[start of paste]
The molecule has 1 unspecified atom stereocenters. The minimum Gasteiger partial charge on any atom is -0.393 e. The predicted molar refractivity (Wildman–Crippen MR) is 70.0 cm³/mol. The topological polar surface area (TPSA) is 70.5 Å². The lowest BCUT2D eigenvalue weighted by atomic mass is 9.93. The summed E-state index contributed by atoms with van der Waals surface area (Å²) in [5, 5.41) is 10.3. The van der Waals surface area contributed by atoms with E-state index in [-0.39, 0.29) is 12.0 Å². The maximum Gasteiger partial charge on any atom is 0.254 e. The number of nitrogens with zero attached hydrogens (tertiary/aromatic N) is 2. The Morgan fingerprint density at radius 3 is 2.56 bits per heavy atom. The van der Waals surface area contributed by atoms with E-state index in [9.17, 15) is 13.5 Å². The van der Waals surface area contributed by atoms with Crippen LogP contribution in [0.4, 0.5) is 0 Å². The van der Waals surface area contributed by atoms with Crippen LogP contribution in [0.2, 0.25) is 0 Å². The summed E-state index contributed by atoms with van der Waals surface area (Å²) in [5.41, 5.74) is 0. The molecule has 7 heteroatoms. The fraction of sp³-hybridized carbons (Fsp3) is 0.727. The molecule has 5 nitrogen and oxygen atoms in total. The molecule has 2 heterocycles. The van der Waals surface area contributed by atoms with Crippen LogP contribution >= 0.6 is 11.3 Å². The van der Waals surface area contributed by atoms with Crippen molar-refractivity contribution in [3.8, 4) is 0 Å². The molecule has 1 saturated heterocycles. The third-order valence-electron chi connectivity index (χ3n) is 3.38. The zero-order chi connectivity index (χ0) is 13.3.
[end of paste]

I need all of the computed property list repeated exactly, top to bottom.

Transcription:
The molecule has 1 unspecified atom stereocenters. The minimum Gasteiger partial charge on any atom is -0.393 e. The predicted molar refractivity (Wildman–Crippen MR) is 70.0 cm³/mol. The topological polar surface area (TPSA) is 70.5 Å². The lowest BCUT2D eigenvalue weighted by atomic mass is 9.93. The summed E-state index contributed by atoms with van der Waals surface area (Å²) in [5, 5.41) is 10.3. The van der Waals surface area contributed by atoms with E-state index in [-0.39, 0.29) is 12.0 Å². The maximum Gasteiger partial charge on any atom is 0.254 e. The number of nitrogens with zero attached hydrogens (tertiary/aromatic N) is 2. The Morgan fingerprint density at radius 3 is 2.56 bits per heavy atom. The van der Waals surface area contributed by atoms with E-state index in [9.17, 15) is 13.5 Å². The van der Waals surface area contributed by atoms with Crippen LogP contribution in [0.4, 0.5) is 0 Å². The van der Waals surface area contributed by atoms with Crippen LogP contribution in [0.2, 0.25) is 0 Å². The summed E-state index contributed by atoms with van der Waals surface area (Å²) in [5.41, 5.74) is 0. The molecule has 7 heteroatoms. The fraction of sp³-hybridized carbons (Fsp3) is 0.727. The molecule has 5 nitrogen and oxygen atoms in total. The molecule has 2 heterocycles. The van der Waals surface area contributed by atoms with Crippen LogP contribution >= 0.6 is 11.3 Å². The van der Waals surface area contributed by atoms with Crippen molar-refractivity contribution in [3.8, 4) is 0 Å². The molecule has 1 saturated heterocycles. The third-order valence-electron chi connectivity index (χ3n) is 3.38. The zero-order chi connectivity index (χ0) is 13.3.